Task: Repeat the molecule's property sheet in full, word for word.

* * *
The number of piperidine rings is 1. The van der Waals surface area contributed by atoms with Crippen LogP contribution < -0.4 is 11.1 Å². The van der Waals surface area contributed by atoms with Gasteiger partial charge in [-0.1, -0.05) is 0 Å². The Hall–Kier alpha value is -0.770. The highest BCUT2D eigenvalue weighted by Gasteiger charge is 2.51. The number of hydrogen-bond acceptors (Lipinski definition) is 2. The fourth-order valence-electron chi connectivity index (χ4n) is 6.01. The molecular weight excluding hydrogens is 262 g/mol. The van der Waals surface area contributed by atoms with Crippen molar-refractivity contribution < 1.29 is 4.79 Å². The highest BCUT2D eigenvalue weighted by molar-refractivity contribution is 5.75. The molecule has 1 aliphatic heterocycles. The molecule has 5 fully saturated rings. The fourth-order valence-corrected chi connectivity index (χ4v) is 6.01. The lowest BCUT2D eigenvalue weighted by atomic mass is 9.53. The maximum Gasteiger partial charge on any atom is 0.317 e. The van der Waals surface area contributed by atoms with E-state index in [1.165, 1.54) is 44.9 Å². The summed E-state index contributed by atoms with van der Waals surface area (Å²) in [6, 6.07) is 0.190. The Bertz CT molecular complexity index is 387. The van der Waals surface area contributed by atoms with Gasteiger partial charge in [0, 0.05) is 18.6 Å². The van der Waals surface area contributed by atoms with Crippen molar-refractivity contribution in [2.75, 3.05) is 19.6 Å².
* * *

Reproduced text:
The number of piperidine rings is 1. The van der Waals surface area contributed by atoms with Crippen LogP contribution < -0.4 is 11.1 Å². The van der Waals surface area contributed by atoms with Gasteiger partial charge in [-0.1, -0.05) is 0 Å². The Hall–Kier alpha value is -0.770. The highest BCUT2D eigenvalue weighted by Gasteiger charge is 2.51. The number of hydrogen-bond acceptors (Lipinski definition) is 2. The fourth-order valence-electron chi connectivity index (χ4n) is 6.01. The molecular weight excluding hydrogens is 262 g/mol. The van der Waals surface area contributed by atoms with Crippen molar-refractivity contribution < 1.29 is 4.79 Å². The highest BCUT2D eigenvalue weighted by molar-refractivity contribution is 5.75. The molecule has 1 aliphatic heterocycles. The molecule has 5 fully saturated rings. The fourth-order valence-corrected chi connectivity index (χ4v) is 6.01. The lowest BCUT2D eigenvalue weighted by atomic mass is 9.53. The maximum Gasteiger partial charge on any atom is 0.317 e. The van der Waals surface area contributed by atoms with E-state index in [1.165, 1.54) is 44.9 Å². The summed E-state index contributed by atoms with van der Waals surface area (Å²) in [6, 6.07) is 0.190. The Bertz CT molecular complexity index is 387. The van der Waals surface area contributed by atoms with Gasteiger partial charge in [0, 0.05) is 18.6 Å². The van der Waals surface area contributed by atoms with Crippen molar-refractivity contribution in [2.75, 3.05) is 19.6 Å².